My guest, Michael Turelli, left Chicago this morning, bound for a thesis exam in Rochester. But before he departed we gave him a send-off meal at my favorite Chinese restaurant in Chicago. It’s a small place called Spring World, specializing in the spicy and complex food of Yunnan province. Turelli and I went with my Chicago colleague Manyuan Long, who happens to come from the border of Yunnan and Szechuan. That, of course, gave us a special entrée to the food, and we placed ourselves in his hands. Here’s what he ordered (I recommend clicking on each dish to enlarge it in full gustatory glory):
Beef with rich sauce and several kinds of wild mushrooms. This dish was fantastic:
Chengdu cold rice noodles with spicy sauce, a Szechuan dish. These were incendiary, but superb. The sauce, heavily laden with hwa jo (Szechuan peppercorns) tasted exactly like the kind of stuff I ate on a trip to Szechuan several years ago:
Jao, pork-filled dumplings. I liked these better than the northern Chinese version, for the wrappers were quite thick and chewy. Yum!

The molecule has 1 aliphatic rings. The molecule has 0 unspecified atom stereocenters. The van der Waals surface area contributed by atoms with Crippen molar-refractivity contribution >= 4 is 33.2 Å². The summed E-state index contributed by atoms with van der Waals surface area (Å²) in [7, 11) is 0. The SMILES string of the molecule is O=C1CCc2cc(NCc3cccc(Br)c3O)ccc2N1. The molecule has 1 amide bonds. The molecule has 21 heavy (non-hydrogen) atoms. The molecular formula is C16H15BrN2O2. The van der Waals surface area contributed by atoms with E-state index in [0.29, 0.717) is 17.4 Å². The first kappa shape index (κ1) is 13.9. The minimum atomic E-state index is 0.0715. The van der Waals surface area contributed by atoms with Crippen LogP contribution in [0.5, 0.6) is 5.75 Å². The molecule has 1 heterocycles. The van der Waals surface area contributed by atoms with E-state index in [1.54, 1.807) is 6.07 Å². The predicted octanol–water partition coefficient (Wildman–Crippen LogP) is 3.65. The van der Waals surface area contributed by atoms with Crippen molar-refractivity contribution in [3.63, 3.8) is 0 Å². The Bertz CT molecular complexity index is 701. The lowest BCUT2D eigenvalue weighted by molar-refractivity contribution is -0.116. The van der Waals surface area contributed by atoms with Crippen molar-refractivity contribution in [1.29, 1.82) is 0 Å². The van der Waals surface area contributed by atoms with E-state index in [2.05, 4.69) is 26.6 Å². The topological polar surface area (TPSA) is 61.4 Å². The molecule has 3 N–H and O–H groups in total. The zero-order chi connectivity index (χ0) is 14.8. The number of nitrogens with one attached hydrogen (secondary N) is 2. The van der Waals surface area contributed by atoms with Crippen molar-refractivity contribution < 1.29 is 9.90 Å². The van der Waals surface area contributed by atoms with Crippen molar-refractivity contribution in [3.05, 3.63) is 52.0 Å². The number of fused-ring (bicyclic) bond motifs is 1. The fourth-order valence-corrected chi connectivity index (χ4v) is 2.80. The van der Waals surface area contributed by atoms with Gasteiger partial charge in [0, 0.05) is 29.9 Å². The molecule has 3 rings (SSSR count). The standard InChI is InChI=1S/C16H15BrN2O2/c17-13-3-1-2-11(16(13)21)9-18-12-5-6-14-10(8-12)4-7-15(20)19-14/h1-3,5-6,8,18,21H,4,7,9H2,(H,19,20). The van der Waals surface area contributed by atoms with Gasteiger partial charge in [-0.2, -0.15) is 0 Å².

Duck smoked over wood (I didn’t find out which wood) and served scallions and what I think was hoisin sauce—much like a Beijing duck, but without the pancakes:
Yunnanese crispy chicken:
Home-cured Yunan ham with leeks. This has a taxonomic resemblance to twice-cooked pork:
The end of a perfect meal: Drs. Turelli and Long, sated. We forgot to order vegetables. . . . .
Manyuan, having spent most of his life in China, is naturally picky about Chinese food. In fact, Spring World is the only Chinese restaurant in Chicago where he’ll dine (the only better place is his own kitchen). I’m not quite as picky, and usually choose among three favorite places.